How to Choose Grain/Pellets?

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How to Choose Grain/Pellets?

This is a discussion on How to Choose Grain/Pellets? within the Horse Health forums, part of the Keeping and Caring for Horses category
  • Grain based equine pellets

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    09-18-2009, 03:16 AM
How to Choose Grain/Pellets?

I will soon be changing from full-care to self-care boarding and will be purchasing my own feed. Help! I'm clueless on grain/pellets!

My horse is 10, TB x Paint and a very easy keeper. Low work level...ridden about 2x per week, light-duty flatwork. In the past he was on a sweet feed, an oats/barley mix, Platform "Pleasure Horse" pellets, and a local pellet blend. The sweet feed made him hyper, but he was totally normal on the others.

What do I need to know about feed in order to make a good choice for my horse?

Should I just go to the feed store and ask their opinion (based on my horse's needs)?

Any personal suggestions?

Thank you!!
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    09-18-2009, 10:57 AM
If what he is on now is working, why switch?
    09-18-2009, 11:28 AM
I try and avoid sweet feeds unless there is a pressing need. Like my yearling is growing, so she's been on a growth sweet feed, and she's going to be on Omolene until she's full grown. And then she'll switch over to what my mare gets, good ole' alfalfa or timothy pellets, and beet pulp in the winter. Horses don't typically need anything fancy. I try and feed both alfalfa and grass or timothy, so when one's a hay, the other is a pellet. My mare is worked pretty hard, I try and ride up to 5 days a week, and it's actual work. She gets three flakes of alfalfa a day, a coffee can of timothy pellets, hoof and joint supplement, corn oil, and garlic powder. That's it and her energy and health is perfect.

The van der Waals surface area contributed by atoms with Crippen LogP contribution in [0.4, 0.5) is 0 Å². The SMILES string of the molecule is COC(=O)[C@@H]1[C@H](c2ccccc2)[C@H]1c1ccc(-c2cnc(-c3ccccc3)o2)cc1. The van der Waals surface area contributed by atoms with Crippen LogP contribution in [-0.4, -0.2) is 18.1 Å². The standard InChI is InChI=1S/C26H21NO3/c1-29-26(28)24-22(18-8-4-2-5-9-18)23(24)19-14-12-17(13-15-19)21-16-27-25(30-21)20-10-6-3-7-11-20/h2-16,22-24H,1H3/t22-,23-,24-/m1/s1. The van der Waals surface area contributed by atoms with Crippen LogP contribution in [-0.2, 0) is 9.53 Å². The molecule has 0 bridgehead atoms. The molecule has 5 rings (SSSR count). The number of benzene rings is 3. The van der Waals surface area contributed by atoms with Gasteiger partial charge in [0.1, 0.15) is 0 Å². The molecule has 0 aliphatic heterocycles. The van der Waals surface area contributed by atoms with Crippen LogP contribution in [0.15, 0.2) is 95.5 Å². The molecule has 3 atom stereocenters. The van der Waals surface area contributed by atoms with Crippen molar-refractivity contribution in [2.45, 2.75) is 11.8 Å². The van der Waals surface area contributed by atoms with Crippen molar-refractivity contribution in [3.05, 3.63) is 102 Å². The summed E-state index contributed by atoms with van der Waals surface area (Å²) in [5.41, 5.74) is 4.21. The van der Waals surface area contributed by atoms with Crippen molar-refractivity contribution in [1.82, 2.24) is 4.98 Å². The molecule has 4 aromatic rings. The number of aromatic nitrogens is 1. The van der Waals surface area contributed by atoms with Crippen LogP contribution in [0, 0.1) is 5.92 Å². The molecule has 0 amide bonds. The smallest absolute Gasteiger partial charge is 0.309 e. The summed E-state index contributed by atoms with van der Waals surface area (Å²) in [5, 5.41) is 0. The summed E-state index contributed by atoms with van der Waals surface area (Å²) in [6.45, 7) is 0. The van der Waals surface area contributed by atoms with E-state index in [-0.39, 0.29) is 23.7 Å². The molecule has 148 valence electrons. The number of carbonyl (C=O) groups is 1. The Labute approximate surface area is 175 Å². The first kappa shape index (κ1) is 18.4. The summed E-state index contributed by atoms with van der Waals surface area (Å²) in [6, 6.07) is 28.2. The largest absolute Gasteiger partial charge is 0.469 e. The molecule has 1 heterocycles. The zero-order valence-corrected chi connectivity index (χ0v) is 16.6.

But like mls said, if what he's getting now is fine, why change?
    09-18-2009, 11:47 PM
Green Broke
Sweet feed is not good for horses. Any feed containing ingredients like corn, molasses, wheat, "grain sweepings", "grain byproducts", etc. should be avoided. These things are high in sugar and starch, which is not what the equine digestive system is made to deal with.

Horses' are designed to digest and process low protein, high fiber, low starch food, and lots of it. The perfect "food" for horses is pasture grazing. A close second is hay or hay products (cubes, pellets, shredded hay, etc.). To keep a healthy weight, metabolism, and gut, at least 80% of a horse's diet should consist of some kind of forage, preferably 100%.